“My weapons are different. Ceremony, prayer, and even such a wedding. My job is to stand by the soldiers fighting for our hometown and provide them with spiritual support. That is. “

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Karan also said the couple confessed before the wedding, “They wanted to clean their hearts and minds. They really wanted to get married.”

Camouflage jackets instead of wedding dresses, helmets instead of crowns They married in Kyiv under siege

Even gifts were important to Putin

As with all weddings, guests gave various gifts to Resha and Valeri. For example, one of the guests brought an electric kettle in front of him. This is very useful in sub-zero weather. He did not neglect to write down two lines on the gift package, including a negative statement about Russian President Vladimir Putin. Another guest presented a double pressure cooker.

However, unlike traditional weddings, this time the patriotic dose was quite high. After the wedding couple kissed each other, the following cheers began to rise from the guests:

“Let this family be! Like Ukraine! Like our heroes! May our country! May our country be! Death to the enemy! The greatest Ukraine! “

Camouflage jackets instead of wedding dresses, helmets instead of crowns They married in Kyiv under siege

Then, the petals fell from the drone on the plane above the guest, and the guests started singing the national anthem all at once. The guest, with a white rose in one hand and a weapon in the other, congratulated Resha one by one and presented the bride with flowers in her hand.

Camouflage jackets instead of wedding dresses, helmets instead of crowns They married in Kyiv under siege

You are also qualified for the army the day after your marriage

The wedding of Resha and Valeri is a fairly rare event, but it is neither the first nor the only event. The story continues to come from Ukraine in this way. Just two days before them, the world was talking about a young couple who joined the army the day after they got married this time.

A young woman named Yarina Aryeva, who participated in the Fox & Friends program broadcast on Fox News, explained that Russia’s invasion of Ukraine hastened her wedding and joined the army with her husband after her marriage.

She said she was born in Kyiv, “My property, my family, my loved ones are all in Kyiv. This is my land, my city. I will protect this place no matter who comes.”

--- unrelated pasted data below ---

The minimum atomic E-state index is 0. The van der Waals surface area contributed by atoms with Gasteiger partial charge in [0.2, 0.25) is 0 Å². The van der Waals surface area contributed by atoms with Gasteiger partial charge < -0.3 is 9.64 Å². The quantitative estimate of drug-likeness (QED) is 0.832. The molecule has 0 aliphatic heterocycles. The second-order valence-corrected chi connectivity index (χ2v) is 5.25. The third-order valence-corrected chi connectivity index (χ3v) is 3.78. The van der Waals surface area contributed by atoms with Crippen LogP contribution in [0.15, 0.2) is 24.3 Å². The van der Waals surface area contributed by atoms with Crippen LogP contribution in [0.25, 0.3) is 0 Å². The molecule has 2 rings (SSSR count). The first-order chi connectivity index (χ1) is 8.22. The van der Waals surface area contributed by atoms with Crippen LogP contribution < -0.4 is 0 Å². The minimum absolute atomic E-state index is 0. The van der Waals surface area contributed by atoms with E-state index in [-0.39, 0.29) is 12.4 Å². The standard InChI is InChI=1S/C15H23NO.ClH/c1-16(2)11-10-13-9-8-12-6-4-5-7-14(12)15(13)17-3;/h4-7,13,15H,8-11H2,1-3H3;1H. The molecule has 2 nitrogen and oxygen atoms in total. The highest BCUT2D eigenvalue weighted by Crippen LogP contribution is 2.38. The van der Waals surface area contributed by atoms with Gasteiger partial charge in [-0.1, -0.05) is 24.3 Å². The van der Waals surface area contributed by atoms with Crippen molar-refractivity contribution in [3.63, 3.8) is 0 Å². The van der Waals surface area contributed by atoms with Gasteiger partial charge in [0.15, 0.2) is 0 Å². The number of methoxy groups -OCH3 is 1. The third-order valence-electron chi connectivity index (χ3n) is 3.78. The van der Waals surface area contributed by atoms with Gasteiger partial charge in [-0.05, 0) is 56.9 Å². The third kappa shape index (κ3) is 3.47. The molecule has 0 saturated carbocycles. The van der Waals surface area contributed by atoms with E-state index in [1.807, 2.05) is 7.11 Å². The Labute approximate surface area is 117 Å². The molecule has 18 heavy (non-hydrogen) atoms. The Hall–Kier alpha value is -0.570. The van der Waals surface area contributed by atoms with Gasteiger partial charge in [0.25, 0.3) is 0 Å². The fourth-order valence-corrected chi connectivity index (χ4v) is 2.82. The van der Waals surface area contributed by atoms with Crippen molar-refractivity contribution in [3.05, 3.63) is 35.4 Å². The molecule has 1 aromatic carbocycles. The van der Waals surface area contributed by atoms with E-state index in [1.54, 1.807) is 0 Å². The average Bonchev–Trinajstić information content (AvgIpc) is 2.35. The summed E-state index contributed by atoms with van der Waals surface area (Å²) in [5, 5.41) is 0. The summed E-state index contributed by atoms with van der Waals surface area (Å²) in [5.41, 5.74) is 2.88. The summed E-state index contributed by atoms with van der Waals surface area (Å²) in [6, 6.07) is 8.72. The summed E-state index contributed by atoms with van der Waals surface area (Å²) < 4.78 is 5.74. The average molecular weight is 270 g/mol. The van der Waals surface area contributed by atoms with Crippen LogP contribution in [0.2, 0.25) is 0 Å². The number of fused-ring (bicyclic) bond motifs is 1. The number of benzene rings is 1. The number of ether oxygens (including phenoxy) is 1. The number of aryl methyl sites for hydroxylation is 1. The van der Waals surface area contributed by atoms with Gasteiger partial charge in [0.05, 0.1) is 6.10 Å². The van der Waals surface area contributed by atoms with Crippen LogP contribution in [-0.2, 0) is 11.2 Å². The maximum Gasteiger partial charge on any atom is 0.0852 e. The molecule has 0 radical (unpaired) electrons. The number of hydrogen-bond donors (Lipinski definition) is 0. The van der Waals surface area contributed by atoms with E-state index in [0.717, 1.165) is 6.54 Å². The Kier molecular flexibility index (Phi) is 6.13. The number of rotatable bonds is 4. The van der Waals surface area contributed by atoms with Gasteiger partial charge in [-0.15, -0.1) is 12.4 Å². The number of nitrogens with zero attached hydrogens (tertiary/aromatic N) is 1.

Alieva, who made a statement to Ainsley Earhart, also said she could not be contacted by her husband who worked in the conflict area, saying, “So far, I have not been in contact with her for 48 hours. She will. Hope that. Go home this syllable or tomorrow morning. “

Arieva said her husband lived in Crimean, which was annexed in 2014, and had experienced the occupation of Russia, “I didn’t want to experience the same thing in Kyiv.”

Similar marriage news came from the United States. Maria and David, a married couple living in Oak Park, got married on the weekend. Maria of Ukrainian descent is now leaving her daughters Kira and Sasha with her husband and preparing to return to her country to participate in the war.

A camouflage jacket instead of a wedding dress and a helmet instead of a crown! They were besieged in Kyiv and had a wedding.

Similar marriage news came from the United States. Maria and David, a married couple living in Oak Park, got married on the weekend. Maria of Ukrainian descent is now leaving her daughters Kira and Sasha with her husband and preparing to return to her country to participate in the war.

“War changed all plans”

Alieva said they were in different cities when the Russian invasion began, saying, “Instead of sitting at home and worrying about what happens to each other, we get married and support each other and support each other. Others who decided to take care and help each other. “

However, Aryeva said she had various problems with marriage and continued:

“The war changed all the plans. We had a hard time finding a priest to hold the wedding. We also had trouble collecting marriage certificates.”

Her mother said she was finally able to find a monk to have a wedding, and Alieva said, “It was the best decision in our life because we were close to each other. We are soul mate. I understood better. I’m glad I got married. “

The Washington Post “The bride wore combat uniform. The wedding reception had a rifle and an RPG.” Fox News news “Ukrainian couples join the army the day after the wedding:” It’s me. Land, I will protect it. “”